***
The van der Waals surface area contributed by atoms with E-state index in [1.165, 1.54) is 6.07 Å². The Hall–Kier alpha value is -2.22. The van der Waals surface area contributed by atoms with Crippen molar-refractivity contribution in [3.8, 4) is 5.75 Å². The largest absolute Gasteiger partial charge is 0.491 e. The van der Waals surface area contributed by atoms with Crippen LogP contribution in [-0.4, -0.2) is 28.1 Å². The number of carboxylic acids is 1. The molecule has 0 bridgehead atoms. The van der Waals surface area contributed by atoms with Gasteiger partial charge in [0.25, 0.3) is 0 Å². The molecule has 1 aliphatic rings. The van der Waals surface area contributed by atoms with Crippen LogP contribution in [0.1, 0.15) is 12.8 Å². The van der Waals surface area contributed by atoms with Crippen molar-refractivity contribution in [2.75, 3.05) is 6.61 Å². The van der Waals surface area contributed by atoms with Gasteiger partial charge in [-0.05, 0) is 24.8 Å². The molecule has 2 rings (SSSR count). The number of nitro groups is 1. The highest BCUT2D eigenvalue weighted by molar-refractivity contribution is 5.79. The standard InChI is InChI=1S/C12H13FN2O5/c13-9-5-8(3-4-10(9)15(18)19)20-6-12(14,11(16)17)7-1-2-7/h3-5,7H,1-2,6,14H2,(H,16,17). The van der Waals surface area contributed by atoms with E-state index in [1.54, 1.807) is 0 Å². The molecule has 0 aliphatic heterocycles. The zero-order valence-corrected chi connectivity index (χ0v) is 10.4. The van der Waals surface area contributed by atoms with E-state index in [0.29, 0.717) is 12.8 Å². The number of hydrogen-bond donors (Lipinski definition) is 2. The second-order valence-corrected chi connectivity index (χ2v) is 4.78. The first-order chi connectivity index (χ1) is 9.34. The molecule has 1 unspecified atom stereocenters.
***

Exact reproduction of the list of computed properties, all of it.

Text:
The van der Waals surface area contributed by atoms with E-state index in [1.165, 1.54) is 6.07 Å². The Hall–Kier alpha value is -2.22. The van der Waals surface area contributed by atoms with Crippen molar-refractivity contribution in [3.8, 4) is 5.75 Å². The largest absolute Gasteiger partial charge is 0.491 e. The van der Waals surface area contributed by atoms with Crippen LogP contribution in [-0.4, -0.2) is 28.1 Å². The number of carboxylic acids is 1. The molecule has 0 bridgehead atoms. The van der Waals surface area contributed by atoms with Gasteiger partial charge in [0.25, 0.3) is 0 Å². The molecule has 1 aliphatic rings. The van der Waals surface area contributed by atoms with Crippen LogP contribution in [0.1, 0.15) is 12.8 Å². The van der Waals surface area contributed by atoms with Crippen molar-refractivity contribution in [2.75, 3.05) is 6.61 Å². The van der Waals surface area contributed by atoms with Gasteiger partial charge in [-0.05, 0) is 24.8 Å². The molecule has 2 rings (SSSR count). The number of nitro groups is 1. The highest BCUT2D eigenvalue weighted by molar-refractivity contribution is 5.79. The standard InChI is InChI=1S/C12H13FN2O5/c13-9-5-8(3-4-10(9)15(18)19)20-6-12(14,11(16)17)7-1-2-7/h3-5,7H,1-2,6,14H2,(H,16,17). The van der Waals surface area contributed by atoms with E-state index in [1.54, 1.807) is 0 Å². The molecule has 0 aliphatic heterocycles. The zero-order valence-corrected chi connectivity index (χ0v) is 10.4. The van der Waals surface area contributed by atoms with E-state index in [0.29, 0.717) is 12.8 Å². The number of hydrogen-bond donors (Lipinski definition) is 2. The second-order valence-corrected chi connectivity index (χ2v) is 4.78. The first-order chi connectivity index (χ1) is 9.34. The molecule has 1 unspecified atom stereocenters.